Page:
Worship Notes

March 15, 2020

 Thirsty for Living Water

It was about noon when Jesus, “tired out by his journey,” sat down at Jacob’s well and said plainly to the Samaritan woman who had come to draw water, “Give me a drink” (John 4:6-7).

The story begins matter-of-factly. It’s harmless enough, right? The sun burns hot, the traveler is thirsty, and there’s a well to which the woman has come for her own household’s needs. John tells us that Jesus’ disciples were in the nearby town buying food, which highlights that Jesus and the woman were alone at the well. Still, simple as it may seem, the exchange between this woman and Jesus pleads for a closer look. Theirs is more than an encounter akin to a modern-day outdoor adventure when the water bottle is empty and we have miles to journey before arriving somewhere to refill it.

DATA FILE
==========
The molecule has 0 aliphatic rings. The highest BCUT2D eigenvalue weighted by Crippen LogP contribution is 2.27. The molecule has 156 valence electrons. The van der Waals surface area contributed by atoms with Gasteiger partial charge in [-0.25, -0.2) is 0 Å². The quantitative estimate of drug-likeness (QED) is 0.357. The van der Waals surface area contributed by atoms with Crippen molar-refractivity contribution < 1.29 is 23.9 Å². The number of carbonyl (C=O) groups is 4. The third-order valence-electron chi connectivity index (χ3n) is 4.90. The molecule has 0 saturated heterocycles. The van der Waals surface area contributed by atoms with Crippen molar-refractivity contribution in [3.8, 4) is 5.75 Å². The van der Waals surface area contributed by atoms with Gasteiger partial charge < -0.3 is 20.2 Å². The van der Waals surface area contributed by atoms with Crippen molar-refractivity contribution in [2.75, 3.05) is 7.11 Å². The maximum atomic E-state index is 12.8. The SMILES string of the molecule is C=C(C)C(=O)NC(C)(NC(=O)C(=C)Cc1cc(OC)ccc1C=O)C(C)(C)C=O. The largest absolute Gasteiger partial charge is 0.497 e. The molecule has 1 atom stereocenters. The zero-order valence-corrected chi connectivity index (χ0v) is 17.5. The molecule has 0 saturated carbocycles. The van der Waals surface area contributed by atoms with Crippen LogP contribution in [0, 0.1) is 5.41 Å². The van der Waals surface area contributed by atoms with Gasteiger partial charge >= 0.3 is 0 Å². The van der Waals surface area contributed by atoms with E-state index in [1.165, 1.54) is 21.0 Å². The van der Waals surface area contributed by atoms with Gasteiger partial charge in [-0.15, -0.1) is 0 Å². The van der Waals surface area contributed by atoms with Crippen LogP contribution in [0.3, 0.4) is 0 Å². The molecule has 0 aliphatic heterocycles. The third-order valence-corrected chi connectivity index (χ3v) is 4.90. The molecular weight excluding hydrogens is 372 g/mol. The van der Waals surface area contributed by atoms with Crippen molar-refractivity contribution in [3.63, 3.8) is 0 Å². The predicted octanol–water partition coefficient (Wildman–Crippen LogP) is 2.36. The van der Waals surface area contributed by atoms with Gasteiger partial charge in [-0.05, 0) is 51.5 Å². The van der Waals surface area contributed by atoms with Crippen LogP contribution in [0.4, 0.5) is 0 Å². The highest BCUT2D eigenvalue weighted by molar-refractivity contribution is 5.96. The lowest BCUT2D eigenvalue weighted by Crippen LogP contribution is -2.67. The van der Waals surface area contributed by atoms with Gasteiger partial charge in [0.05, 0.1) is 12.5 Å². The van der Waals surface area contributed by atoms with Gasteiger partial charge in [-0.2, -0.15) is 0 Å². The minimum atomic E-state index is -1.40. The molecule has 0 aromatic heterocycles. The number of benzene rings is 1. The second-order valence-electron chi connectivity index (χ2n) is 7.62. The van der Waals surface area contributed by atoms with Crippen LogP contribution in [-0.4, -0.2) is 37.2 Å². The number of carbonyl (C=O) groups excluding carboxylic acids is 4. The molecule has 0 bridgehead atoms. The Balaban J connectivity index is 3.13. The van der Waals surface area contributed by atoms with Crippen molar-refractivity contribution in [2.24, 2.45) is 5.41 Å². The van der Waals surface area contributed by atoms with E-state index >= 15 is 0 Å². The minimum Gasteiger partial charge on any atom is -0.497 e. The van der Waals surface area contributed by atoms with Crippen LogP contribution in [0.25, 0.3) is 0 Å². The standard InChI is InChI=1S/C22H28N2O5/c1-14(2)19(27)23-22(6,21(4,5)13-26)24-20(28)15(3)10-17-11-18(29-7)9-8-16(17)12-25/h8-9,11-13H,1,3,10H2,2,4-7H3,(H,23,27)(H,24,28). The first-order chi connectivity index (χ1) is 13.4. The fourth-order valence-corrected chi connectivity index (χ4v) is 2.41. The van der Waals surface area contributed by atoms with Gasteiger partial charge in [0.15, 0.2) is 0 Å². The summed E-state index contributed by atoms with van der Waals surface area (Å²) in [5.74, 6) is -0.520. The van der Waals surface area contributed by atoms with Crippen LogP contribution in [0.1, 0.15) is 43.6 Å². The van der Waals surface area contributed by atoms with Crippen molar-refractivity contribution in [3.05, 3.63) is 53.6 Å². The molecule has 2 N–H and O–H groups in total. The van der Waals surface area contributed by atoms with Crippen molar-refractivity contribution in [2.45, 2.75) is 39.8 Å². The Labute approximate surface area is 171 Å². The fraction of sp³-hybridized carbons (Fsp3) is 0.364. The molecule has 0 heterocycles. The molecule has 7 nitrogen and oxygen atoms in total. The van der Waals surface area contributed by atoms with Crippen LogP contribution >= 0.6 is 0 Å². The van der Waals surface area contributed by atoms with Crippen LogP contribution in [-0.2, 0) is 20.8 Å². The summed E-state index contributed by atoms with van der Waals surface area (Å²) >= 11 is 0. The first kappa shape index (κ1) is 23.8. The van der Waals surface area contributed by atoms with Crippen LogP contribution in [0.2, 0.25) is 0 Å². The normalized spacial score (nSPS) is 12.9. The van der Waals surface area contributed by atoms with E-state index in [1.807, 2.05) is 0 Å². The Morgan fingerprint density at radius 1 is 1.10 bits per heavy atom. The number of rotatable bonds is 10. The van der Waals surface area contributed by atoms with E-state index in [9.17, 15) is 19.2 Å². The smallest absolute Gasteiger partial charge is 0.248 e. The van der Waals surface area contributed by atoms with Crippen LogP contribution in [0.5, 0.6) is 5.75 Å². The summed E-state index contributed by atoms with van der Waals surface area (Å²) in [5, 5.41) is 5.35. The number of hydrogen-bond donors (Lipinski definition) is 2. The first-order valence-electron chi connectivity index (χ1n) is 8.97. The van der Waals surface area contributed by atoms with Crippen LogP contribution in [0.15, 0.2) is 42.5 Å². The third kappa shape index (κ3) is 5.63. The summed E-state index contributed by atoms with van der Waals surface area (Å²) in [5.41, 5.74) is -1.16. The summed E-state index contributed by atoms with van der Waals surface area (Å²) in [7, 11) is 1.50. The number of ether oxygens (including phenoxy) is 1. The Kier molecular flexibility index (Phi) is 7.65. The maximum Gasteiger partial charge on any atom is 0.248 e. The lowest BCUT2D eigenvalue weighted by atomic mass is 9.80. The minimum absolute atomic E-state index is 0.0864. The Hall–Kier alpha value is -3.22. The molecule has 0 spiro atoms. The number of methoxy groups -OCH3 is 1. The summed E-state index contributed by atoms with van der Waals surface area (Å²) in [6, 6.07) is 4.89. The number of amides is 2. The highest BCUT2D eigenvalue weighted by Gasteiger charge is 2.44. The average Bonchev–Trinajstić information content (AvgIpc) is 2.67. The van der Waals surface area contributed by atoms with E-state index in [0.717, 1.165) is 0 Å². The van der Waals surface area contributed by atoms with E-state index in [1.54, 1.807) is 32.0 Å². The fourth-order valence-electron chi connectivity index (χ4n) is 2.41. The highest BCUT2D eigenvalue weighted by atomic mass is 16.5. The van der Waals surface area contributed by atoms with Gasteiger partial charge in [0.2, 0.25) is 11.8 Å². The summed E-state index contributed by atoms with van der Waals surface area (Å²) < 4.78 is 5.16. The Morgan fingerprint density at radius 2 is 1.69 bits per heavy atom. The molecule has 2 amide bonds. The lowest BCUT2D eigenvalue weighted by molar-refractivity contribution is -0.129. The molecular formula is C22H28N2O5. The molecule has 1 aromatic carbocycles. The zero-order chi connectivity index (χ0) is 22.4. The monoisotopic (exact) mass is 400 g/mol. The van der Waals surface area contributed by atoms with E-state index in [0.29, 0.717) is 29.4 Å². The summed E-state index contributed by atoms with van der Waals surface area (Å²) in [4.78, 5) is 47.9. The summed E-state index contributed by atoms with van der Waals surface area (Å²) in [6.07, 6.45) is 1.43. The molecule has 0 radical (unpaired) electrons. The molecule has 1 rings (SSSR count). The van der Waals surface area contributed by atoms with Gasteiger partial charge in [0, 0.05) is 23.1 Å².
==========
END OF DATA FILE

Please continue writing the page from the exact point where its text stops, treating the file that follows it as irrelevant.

Today’s story follows close on the heels of Nicodemus seeking out Jesus under cover of darkness. Like Nicodemus, this woman has questions. She wonders about Jesus’ boldness: he approaches her and speaks to her, violating the cultural norms of the day which put Jewish people and Samaritans at odds with each other. She also verbally disputes with him when Jesus offers a cryptic statement about “living water” (John 4:10).

So, is it the woman’s quick answers and easy banter that pull us into this story? Or is it some developing awareness of the barriers that sometimes prevent us from encountering the one who offers this “spring of water gushing up to eternal life” (John 4:14)?

The flowing stream of acceptance embodied in Jesus quenched the woman’s thirst for being known, seen, and valued. In turn, her effusive joy demonstrates the power of living water for all who long for acceptance. Receiving this story, may we think of the parched places in our communities, our churches, even our own lives, that are thirsting for living water.


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